Old School Minnesota Baseball: The Glory Days of the Minneapolis Millers and Joe Hauser

[The following is the first of a series of pieces that I sent to my friend Chris Earley, a Twins fan from St. Paul, about Pre-Twins Minnesota baseball as emails starting in January 2005.]

The Twin Cities were big baseball towns even before the Twins arrived in 1961.  The Minneapolis Millers and the St. Paul Saints were long-time members of the American Association, along with Kansas City, Milwaukee, Indianapolis, Columbus, Louisville and Toledo.  No major league teams moved their home city from 1904 through 1952, which meant that many cities that had populations big enough to support major league baseball didn’t get them.  Instead, some of them fielded very strong AAA -level teams, which their home cities followed as closely as fans did in the major league cities.  Also, prior to WWII, it was easier for these teams to hold on to top talent, in part because the ratio of major league teams to minor league teams was much smaller than it is today.

According to Bill James in his Historical Baseball Abstract, the Minneapolis Millers of 1910-1911 were the best minor league team of the 1910’s.  The star of the team, particularly in 1911, was Gavvy “Cactus” Cravath, one of the best hitters anywhere in baseball.  In 1911, he lead the American Association with a .363 batting average, 53 doubles, and 29 HRs.  His homerun count was the most of any player in organized (white) baseball that year.

While the Millers’ park was a great place for homerun hitters, Cravath was a legitimate power hitter.  He went back up to the majors with the Phillies in 1912 when he was already 31 years old and led the NL in homeruns in six of the next eight seasons.  His high in the majors was 24 for the 1915 Phillies, the only time from the turn of the 20th century until 1950 that the Phillies won the pennant and played in the World Series.  If Cravath had been born ten years later, he would probably be in the Hall of Fame; if he had been born 20 years later, he almost certainly would be.  After his playing career was over, he became a judge.

Also, on the 1911 Millers was one of baseball’s great left-handers and strikeout pitchers Rube Waddell.  Waddell had prematurely drunk himself out of the majors, but he had enough left to go 20-17 for the 1911 Millers.  This was actually lower than the team’s winning percentage that year, but Waddell did finish second in the American Association in strikeouts.  Also on the 1911 team was Sam Leever, the top pitcher for the Pittsburg Pirates in the 1900’s when they were one of the best teams in baseball.  He didn’t have much left in 1911, however, and only went 7-4.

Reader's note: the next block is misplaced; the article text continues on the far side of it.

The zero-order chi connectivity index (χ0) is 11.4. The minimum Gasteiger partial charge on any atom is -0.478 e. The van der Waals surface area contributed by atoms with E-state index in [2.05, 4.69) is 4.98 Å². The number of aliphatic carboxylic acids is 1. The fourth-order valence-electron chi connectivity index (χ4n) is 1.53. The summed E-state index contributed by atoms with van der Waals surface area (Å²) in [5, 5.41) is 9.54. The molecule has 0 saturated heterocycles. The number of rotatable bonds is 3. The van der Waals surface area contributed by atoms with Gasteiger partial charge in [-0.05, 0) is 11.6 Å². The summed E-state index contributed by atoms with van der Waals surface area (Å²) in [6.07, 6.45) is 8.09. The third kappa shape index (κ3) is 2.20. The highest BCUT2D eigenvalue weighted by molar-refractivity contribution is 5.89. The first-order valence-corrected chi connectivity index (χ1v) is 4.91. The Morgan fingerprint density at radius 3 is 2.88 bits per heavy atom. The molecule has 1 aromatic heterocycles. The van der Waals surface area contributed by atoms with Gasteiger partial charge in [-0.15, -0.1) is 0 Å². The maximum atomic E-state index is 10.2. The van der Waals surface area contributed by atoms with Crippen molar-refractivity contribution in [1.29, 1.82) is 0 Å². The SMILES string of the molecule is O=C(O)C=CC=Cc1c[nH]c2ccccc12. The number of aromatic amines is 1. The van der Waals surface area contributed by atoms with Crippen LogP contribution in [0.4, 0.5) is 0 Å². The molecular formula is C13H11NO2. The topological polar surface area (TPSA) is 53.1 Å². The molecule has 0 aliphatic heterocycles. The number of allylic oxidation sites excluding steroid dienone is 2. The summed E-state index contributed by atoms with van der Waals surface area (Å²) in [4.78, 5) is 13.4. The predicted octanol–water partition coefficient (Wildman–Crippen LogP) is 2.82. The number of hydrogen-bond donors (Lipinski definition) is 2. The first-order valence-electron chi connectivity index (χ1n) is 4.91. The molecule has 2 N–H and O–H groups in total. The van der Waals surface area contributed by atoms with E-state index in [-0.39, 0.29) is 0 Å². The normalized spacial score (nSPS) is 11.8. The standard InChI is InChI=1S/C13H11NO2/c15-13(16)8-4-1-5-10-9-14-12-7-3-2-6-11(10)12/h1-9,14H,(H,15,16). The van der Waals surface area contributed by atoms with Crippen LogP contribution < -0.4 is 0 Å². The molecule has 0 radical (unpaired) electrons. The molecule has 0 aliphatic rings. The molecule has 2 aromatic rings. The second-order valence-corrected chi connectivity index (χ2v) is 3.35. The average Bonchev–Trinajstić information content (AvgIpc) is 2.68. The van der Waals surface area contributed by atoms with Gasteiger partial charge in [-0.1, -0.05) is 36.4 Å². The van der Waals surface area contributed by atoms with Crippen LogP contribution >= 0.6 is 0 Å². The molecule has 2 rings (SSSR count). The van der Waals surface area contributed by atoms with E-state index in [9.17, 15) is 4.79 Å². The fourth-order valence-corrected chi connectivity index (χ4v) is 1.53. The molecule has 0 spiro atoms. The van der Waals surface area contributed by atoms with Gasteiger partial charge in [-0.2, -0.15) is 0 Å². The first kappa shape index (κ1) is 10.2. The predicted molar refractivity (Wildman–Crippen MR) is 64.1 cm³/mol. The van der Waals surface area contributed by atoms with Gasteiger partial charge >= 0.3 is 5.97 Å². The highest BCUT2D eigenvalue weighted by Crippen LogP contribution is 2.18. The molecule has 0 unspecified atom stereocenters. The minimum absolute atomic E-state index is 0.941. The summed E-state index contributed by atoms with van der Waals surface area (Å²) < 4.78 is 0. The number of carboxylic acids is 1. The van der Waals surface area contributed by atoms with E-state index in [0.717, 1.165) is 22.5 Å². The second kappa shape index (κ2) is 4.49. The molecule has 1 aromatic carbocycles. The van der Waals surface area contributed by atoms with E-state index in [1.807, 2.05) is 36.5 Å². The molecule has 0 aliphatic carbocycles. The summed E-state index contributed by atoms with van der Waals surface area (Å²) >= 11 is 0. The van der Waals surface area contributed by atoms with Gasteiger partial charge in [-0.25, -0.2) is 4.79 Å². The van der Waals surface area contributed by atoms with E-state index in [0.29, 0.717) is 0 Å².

The 1911 Millers had a number of players just out of the majors.  At second base was Jimmy Williams, a player who had been a legitimate major league star since 1899 until having a bad year for the St. Louis Browns in 1909.  At 3B, the Millers had Hobe Ferris, who while not as good a player as Williams, had been a major league regular from 1901 through 1909.  In left field for the 1911 team, was Claude Rossman, who was 30 that year and second in the league behind Cravath with a .356 batting average.  In 1908 as the starting left fielder for the AL champion Tigers, he hit .294 with 33 doubles and 13 triples.

At shortstop the Millers had Dave Altizer.  You’ve probably never heard of him, but he was one of the great players in Twin Cities history.  He was a regular for several American League teams from 1906 through 1909, before coming to the Millers in 1910.  That year he hit an even .300 and led the American Association with 111 runs scored and 65 stolen bases.  In 1911 he hit .335 in half a season.  He spent the other half of the year with the Cincinnati Reds in the NL, where he played in 37 games but had only 75 ABs.  After 1911, he was the Millers’ regular shortstop through the 1917 season.  His best year was 1914, when he hit .331 with 210 hits and pounded out 37 doubles, 9 triples and 14 HRs, heady numbers for a shortstop in the dead ball era.

The 1911 Millers’ pitching staff also had Nick Altrock, who won 20 or more games three years in a row in the AL from 1904-1906.

Although the 1911 team had more famous names, the 1910 team had a better record.  The 1910 Millers went 107-61, while the 1911 Millers went 99-66.  The 1910 team got a big season out of Long Tom Hughes, who won 20 for the Red Sox in 1903 and 18 games for the Senators in 1908.  For the 1910 Millers he went 31-12, before going back to the Washington Senators for three more years in the majors, including a 13-10 year for the 1912 Senators.